How to combine different methods always depends on the methods. In this case, I would like to combine simulations and the so-called equations of motion. The latter describe how particles move and how they interact. Because you have usually an infinite number of them - a particle can interact with another one, or two, or three, or..., you can usually not solve them exactly. That is unfortunate. You may then ask, how one can be sure that the results after any approximation is still useful. The answer is that this is not always clear. It is here where the combination comes in.

The solution to the equations of motion are no numbers, but mathematical functions. These functions describe, for example, how a particle moves from one place to another. Since this travel depends on how far these places are apart, this must be described by a function. Similarly, there are results which describe how two, three, four... particles interact with each other depending on how far they are apart from each other. Since all of these functions then describe how two or more things are related to each other, a thing which is called a correlation in theoretical physics, these functions are correlation functions.

If we would be able to solve the equations of motions correctly, we would get the exact answer for all these correlation functions. We are not, and thus we will not get the exact ones, but different ones. The important question is how different they are from the correct ones. One possibility is, of course, to compare to experiment. But it is in all cases a very long way from the start of the calculation to results, which can be compared to experiment. There is therefore a great risk that a lot of effort is invested in vain. In addition, it is often not easy to identify then where the problem is, if there is a large disagreement.

It is therefore much better if a possibility exists to check this much earlier. This is the point where the numerical simulations come in. Numerical simulations are a very powerful tool. Up to some subtle, but likely practically irrelevant, fundamental questions, they essentially simulate a system exactly. However, the closer one moves to reality, the more expensive the calculations become. Most expensive is to have very different values in a simulation, e. g. large distances and small distances simultaneously, or large and small masses. There are also some properties of the standard model, like parity violation, which can even not be simulated up to now in any reasonable way at all. But within these limitations, it is possible to calculate pretty accurate correlation functions.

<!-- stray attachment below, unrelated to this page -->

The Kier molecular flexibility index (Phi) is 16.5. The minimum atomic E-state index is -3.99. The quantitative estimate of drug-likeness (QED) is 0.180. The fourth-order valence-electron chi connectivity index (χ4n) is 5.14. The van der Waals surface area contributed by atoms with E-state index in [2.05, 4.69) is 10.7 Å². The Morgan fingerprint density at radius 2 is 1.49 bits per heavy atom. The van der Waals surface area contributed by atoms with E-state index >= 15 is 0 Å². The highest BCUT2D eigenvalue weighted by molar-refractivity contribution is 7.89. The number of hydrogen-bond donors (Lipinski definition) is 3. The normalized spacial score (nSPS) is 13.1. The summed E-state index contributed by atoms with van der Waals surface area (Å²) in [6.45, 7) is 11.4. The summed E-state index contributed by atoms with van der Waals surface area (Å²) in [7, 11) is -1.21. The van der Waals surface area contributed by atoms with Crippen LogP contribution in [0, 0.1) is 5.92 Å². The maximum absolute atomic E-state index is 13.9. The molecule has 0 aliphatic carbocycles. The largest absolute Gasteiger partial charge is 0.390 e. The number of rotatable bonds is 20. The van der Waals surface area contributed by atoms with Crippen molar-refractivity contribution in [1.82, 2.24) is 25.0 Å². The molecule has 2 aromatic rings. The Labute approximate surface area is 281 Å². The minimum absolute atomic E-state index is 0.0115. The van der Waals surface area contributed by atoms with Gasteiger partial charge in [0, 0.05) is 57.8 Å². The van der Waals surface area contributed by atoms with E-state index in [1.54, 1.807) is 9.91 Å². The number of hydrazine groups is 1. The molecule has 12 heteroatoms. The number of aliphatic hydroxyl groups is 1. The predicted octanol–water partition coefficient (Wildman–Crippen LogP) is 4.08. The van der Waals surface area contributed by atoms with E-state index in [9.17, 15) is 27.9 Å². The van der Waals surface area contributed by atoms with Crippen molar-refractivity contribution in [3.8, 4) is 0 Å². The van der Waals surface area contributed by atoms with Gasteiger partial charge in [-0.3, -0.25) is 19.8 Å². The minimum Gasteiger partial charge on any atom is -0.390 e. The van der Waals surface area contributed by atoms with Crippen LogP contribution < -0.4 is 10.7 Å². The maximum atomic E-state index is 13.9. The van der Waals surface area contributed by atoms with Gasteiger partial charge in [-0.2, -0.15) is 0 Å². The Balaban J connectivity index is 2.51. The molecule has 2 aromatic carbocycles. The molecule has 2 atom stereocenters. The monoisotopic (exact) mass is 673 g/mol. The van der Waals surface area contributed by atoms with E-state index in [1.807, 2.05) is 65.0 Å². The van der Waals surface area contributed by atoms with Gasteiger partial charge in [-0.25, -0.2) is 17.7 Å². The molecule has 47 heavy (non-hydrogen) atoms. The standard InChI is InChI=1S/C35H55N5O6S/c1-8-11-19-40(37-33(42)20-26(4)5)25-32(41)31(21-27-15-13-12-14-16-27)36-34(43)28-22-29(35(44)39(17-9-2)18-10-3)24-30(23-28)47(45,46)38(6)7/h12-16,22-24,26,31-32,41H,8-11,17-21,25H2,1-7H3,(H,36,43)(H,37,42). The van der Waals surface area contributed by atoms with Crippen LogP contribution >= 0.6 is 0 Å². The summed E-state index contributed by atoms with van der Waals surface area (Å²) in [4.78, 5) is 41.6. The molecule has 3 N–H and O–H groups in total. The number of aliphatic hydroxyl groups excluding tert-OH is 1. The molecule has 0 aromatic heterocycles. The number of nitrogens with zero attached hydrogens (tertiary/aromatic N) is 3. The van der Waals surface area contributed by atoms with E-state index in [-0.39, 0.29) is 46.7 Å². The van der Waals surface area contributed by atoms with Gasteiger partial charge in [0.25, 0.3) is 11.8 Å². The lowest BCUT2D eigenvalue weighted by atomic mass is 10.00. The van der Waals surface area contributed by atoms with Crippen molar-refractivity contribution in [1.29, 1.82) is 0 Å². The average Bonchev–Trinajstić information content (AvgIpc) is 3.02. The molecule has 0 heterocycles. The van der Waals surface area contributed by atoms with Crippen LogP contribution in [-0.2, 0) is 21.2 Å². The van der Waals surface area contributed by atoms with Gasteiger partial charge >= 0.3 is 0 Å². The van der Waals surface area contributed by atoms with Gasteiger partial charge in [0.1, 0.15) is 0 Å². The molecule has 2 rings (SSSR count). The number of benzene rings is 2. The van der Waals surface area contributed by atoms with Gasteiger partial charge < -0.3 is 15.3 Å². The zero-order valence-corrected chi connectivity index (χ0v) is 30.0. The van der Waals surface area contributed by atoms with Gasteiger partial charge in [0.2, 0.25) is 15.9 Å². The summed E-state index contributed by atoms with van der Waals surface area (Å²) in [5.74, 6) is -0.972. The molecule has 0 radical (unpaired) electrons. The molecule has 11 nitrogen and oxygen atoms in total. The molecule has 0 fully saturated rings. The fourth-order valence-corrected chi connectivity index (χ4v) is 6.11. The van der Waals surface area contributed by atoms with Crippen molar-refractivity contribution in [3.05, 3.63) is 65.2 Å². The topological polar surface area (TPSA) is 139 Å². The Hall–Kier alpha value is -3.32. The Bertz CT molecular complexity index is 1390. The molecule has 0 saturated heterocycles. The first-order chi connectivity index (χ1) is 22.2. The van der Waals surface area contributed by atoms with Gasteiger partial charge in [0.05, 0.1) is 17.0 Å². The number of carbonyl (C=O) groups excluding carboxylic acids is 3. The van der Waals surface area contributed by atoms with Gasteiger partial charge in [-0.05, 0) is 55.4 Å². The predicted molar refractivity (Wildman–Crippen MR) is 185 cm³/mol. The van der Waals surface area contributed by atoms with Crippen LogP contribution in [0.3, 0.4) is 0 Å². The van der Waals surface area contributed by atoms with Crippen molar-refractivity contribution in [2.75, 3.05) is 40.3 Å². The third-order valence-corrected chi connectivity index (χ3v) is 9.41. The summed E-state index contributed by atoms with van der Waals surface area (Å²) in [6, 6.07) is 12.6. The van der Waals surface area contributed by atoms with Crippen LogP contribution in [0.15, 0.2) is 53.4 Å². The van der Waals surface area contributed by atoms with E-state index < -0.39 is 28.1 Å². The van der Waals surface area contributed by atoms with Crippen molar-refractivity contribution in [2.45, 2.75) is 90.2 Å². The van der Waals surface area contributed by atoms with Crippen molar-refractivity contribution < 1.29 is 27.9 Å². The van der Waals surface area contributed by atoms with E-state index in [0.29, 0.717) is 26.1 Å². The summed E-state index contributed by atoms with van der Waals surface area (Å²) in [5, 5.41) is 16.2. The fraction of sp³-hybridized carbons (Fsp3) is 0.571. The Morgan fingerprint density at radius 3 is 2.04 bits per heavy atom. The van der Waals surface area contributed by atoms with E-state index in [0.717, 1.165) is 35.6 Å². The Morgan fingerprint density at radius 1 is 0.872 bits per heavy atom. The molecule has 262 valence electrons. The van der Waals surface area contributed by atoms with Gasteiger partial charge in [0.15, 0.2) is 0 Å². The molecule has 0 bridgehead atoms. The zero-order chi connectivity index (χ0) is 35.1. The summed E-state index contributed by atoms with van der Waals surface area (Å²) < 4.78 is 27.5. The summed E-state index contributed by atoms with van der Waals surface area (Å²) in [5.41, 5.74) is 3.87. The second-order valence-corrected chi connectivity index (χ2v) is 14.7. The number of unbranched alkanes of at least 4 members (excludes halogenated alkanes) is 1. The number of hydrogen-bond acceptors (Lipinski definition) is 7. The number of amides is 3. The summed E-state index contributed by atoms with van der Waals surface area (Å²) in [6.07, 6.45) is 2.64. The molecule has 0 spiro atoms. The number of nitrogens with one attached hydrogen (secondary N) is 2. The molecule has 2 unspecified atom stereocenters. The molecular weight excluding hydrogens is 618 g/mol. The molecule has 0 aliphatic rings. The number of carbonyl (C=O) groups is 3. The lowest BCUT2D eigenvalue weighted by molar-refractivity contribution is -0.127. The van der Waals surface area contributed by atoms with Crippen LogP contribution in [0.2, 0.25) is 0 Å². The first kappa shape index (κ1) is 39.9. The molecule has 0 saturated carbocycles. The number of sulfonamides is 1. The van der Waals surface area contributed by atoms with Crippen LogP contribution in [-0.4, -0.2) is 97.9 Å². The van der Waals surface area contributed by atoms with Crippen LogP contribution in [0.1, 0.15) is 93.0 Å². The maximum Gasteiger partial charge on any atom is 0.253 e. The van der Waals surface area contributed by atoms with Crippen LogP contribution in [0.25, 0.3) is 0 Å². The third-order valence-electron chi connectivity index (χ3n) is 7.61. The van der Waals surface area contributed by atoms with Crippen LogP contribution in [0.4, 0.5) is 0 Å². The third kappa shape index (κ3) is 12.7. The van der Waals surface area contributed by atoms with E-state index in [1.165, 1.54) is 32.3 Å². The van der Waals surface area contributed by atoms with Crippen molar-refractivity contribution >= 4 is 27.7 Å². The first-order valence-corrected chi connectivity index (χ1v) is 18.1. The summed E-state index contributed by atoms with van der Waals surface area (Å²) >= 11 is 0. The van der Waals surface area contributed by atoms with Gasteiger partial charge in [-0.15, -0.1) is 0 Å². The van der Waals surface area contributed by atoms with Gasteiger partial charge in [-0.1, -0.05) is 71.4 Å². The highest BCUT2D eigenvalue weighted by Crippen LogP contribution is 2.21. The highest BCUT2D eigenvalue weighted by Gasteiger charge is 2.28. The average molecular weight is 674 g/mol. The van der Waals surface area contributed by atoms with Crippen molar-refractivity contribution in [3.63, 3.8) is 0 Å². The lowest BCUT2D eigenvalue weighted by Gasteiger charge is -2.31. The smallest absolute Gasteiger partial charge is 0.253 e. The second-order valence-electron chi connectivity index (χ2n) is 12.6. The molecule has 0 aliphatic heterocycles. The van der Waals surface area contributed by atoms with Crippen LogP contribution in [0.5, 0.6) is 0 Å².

And this is then how the methods are combined. The simulations provide the correlation functions. They can then be used with the equations of motions in two ways. Either they can be used as a benchmark, to check whether the approximations make sense. Or they can be fed into the equations as a starting point to solve them. Of course, the aim is then not to reproduce them, as otherwise nothing would have been gained. Both possibilities have been used very successfully in the past, especially for hadrons made from quarks and to understand how the strong force has influenced the early universe or plays a role in neutron stars.

Our aim is to use this combination for Higgs physics. What we did, and have shown in the proceedings, are calculating the correlation functions of a theory including only the Higgs and the W and Z. This will now form the starting point for getting also the leptons and quarks into the game using the equations of motions. And we do this to avoid the problem with parity, and to include the very different masses of the particles. This will be the next step.

Monday, October 14, 2013

Looking for something out of the ordinary

A few days ago, I was at a quite interesting workshop on "Anomalous quartic gauge couplings". Since the topic itself is quite interesting and has significant relevance to my own research on Higgs physics, I like to spend this entry on it. Let me start with describing what the workshop was about, and what is behind its rather obscure title.

At the experiments at the LHC what we do is smashing two protons into each other. Occasionally, either of two things may happen. The first possibility is that in the process each proton emits a W or Z boson, the carriers of the weak force. These two particles may collide themselves, but emerge without change. That is what we call an elastic scattering. Afterwards, these bosons are detected. Or rather, they are indirectly detected by their decay products. The second possibility is that either of the protons emits a very energetic W or Z, which then splits into three of these afterwards. These are then, again indirectly, observed. This is called an inelastic effect. Of course, much more usually goes on, but I will concentrate here on the most important part of the collision.

At first sight, both types of events may not have to do a lot with each other. But they have something important in common: In all cases four particles are involved. They may be any combination of Ws and Zs. To avoid further excessive use of 'W or Z', I will just call them all Ws. The details of which is which is not really important right now.